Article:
Several Austin policymakers want votes on the land-development code rewrite in 2019

Austin City Hall

Austin City Hall

Six months after City Council voted to end its five-year project to rewrite Austin’s land-use rules, the effort has been rejuvenated, and local policymakers say action, not lengthy debate, is needed in 2019.

Austin’s land-development code—the rules governing what can be built and where—has not seen a substantial update since 1984, when the population was less than half what it is today and land development and demand were at more manageable levels. The need for a new land-development code has been almost unanimously endorsed by the community, but deep divisions exist in how and what to change.

It is at those fault lines where City Council will begin this second attempt at a rewrite. City Manager Spencer Cronk, who was tapped by council to come up with a revision process, asked council members last week to submit their opinions on the hotbed issues of housing supply and density, parking requirements and compatibility standards and the scope of the rewrite in order to guide his team’s strategy.

Following a high-level overview of the policy guidance survey, several council members at the March 26 work session said they want action taken on the land-development code in 2019.

District 4 Council Member Greg Casar said the environmental impact of urban sprawl and the growing affordability crisis hitting Austin’s real estate market will only continue to worsen without council action on the land code. Casar, who has been an outspoken supporter of dramatically increasing housing density throughout the city as a means toward affordability, said council would do wrong by the community to rehash arguments over minute details rather than focusing on big solutions to big issues.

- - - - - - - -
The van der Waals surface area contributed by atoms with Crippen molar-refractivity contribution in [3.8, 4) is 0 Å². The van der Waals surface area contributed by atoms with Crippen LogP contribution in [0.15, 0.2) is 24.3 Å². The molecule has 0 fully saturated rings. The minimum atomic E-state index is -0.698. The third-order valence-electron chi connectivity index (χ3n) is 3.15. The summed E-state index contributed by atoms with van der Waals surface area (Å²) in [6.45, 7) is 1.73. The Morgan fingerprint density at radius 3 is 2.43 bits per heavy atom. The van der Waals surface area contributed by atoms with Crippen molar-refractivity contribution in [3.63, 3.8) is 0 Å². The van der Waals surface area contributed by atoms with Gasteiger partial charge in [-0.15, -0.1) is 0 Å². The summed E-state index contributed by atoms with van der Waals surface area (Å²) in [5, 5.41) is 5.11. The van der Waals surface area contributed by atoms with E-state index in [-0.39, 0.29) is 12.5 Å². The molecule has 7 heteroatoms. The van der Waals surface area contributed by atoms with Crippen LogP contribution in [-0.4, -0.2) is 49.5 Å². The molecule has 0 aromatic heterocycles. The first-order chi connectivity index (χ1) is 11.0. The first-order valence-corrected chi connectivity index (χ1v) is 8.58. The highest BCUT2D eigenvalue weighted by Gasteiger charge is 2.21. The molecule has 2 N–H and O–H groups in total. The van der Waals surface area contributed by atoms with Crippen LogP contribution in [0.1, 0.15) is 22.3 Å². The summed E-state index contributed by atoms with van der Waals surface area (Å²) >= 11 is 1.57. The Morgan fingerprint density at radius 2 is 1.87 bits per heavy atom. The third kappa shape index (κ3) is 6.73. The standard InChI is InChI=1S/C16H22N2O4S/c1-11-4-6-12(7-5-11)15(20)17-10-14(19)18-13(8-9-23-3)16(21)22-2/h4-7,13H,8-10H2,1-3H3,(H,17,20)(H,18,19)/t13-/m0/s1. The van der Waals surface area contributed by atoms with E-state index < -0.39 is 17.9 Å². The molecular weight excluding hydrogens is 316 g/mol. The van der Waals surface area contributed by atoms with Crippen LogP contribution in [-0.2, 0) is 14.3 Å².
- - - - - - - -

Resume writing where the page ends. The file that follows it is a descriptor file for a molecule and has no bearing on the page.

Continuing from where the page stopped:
“We have to take concrete steps in 2019; we’ve heard from [the community] about these issues for so long,” Casar said. “For us to answer these questions we have to move quickly. Moving fast doesn’t mean we’re not listening.”

Mayor Pro Tem Delia Garza echoed Casar’s sentiment, saying she was ready to submit answers to the city manager’s survey and get things done in 2019.

“I agree it will be hard to do in a year, but I think we need to do as much as possible,” Garza said. “It’s going to be hard, but that’s our job to make those decisions and help Austinites.”

District 7 Council Member Leslie Pool, who last year formed a four-member council housing-preservation caucus with council members Kathie Tovo, Alison Alter and former Council Member Ora Houston in opposition to council members Jimmy Flannigan, Pio Renteria, Casar and Garza’s housing-density caucus, said she was comfortable with a the timeline laid out by her colleagues.

“I think we have a lot of common ground [on council],” Pool said. “There’s good opportunity for a nuanced approach.”

Right now, City Council is scheduling to have public comment on Cronk’s policy guidance survey at the April 11 regular meeting with a final vote on the survey questions coming April 25. Cronk said discussions about the land-development code rewrite would remain a standing item on all council agendas moving forward.


Trustee Lynn Boswell speaks at an Oct. 14 information session of the Austin ISD board of trustees. (Maggie Quinlan/Community Impact Newspaper)
Austin ISD seeks firm to help redistricting process